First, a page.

I know the feeling of wanting to share one’s reading habits from using GoodReads and my own personal ebook library, Libra.re. So when Joi mentioned he’d like to share the scholarly works he reads, I understood completely. The things we read become part of our minds and having some way of sharing that is another way we share of ourselves and help others to understand where we’re coming from in our own words and works.
Joi already uses Zotero to track his scholarly reading, which we discovered can provide an RSS Atom feed (OMG!) and an “extra” field the user can fill. As limited as this is—why not provide unlimited user-customizable key=value pairs, Zotero?—it is good enough for now.
Most of the per-item metadata that Zotero’s RSS feed includes, however, is in an HTML <table> in the Atom <content> tag. Go figure.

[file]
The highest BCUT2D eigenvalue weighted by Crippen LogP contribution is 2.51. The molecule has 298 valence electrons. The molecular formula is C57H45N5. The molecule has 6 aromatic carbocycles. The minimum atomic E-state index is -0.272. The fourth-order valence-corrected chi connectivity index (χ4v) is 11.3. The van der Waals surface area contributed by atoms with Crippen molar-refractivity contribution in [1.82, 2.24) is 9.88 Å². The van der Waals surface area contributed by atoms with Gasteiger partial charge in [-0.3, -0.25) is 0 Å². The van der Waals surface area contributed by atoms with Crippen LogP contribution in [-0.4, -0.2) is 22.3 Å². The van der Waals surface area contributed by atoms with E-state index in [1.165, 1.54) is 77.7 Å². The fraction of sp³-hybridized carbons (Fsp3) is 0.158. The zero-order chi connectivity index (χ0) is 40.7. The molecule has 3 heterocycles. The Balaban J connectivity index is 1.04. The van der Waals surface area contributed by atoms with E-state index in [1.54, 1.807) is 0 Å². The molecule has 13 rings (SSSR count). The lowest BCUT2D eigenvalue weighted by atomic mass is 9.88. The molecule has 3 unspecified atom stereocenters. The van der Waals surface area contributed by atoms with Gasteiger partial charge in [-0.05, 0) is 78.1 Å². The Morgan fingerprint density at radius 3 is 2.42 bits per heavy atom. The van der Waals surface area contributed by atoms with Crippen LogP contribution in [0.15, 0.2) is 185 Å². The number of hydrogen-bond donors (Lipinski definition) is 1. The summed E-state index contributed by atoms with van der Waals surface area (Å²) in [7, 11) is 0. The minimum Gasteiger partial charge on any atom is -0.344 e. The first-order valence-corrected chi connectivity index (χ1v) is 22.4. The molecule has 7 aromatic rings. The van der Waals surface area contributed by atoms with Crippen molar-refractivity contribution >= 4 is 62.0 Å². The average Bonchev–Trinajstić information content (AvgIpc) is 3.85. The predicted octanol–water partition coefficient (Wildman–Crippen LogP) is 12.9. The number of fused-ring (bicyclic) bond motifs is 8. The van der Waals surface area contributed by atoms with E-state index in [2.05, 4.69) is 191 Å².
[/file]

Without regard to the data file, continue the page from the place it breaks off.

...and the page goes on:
Parsing the feed and the HTML DOM was easy enough of course. What took the better part of the day was the data itself. I needed to figure out what data we wanted to feature, which we could rely on being present (Title, Author, etc…), what other data was present that we’d like to display if it happens to be available, and what to do with the rest. Showing everything every time would have been easy but also very messy. I opted to limit what we show on our listing and widget, and for everything else, we link through to the Zotero record.
I mentioned the “extra” field. This is a good example of how sometimes Joi needs to do a bit of manual labor because something can’t be automated. We use the “extra” field for a “date read” date stamp. Joi needs t manually enter the date he wants to say he read—started or finished, doesn’t really matter—the work in question. This allows us to list the works in that true blogging reverse-chronological way.
This development uses some of the core infrastructure I’ve built over the years for Joi’s site, with all aggregating, parsing, munging and caching using 3rd party libraries and functions I’ve assembled and have ready for exactly these sorts of projects.